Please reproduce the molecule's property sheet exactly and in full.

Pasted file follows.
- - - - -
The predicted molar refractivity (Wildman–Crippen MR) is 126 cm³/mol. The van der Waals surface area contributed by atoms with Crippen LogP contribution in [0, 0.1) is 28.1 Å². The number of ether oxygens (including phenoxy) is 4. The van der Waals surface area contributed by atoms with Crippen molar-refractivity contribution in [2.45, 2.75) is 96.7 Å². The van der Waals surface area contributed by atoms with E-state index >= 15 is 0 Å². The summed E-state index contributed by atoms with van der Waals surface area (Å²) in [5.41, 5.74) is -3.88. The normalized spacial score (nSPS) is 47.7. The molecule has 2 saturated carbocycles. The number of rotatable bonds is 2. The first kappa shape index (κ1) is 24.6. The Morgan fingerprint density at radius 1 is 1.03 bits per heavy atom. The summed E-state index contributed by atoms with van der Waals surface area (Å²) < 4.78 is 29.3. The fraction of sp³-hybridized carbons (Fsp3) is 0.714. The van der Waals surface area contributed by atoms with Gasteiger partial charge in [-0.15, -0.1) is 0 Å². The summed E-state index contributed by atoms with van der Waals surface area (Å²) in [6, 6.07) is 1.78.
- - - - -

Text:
The predicted molar refractivity (Wildman–Crippen MR) is 126 cm³/mol. The van der Waals surface area contributed by atoms with Crippen LogP contribution in [0, 0.1) is 28.1 Å². The number of ether oxygens (including phenoxy) is 4. The van der Waals surface area contributed by atoms with Crippen molar-refractivity contribution in [2.45, 2.75) is 96.7 Å². The van der Waals surface area contributed by atoms with E-state index >= 15 is 0 Å². The summed E-state index contributed by atoms with van der Waals surface area (Å²) in [5.41, 5.74) is -3.88. The normalized spacial score (nSPS) is 47.7. The molecule has 2 saturated carbocycles. The number of rotatable bonds is 2. The first kappa shape index (κ1) is 24.6. The Morgan fingerprint density at radius 1 is 1.03 bits per heavy atom. The summed E-state index contributed by atoms with van der Waals surface area (Å²) < 4.78 is 29.3. The fraction of sp³-hybridized carbons (Fsp3) is 0.714. The van der Waals surface area contributed by atoms with Gasteiger partial charge in [-0.15, -0.1) is 0 Å². The summed E-state index contributed by atoms with van der Waals surface area (Å²) in [6, 6.07) is 1.78.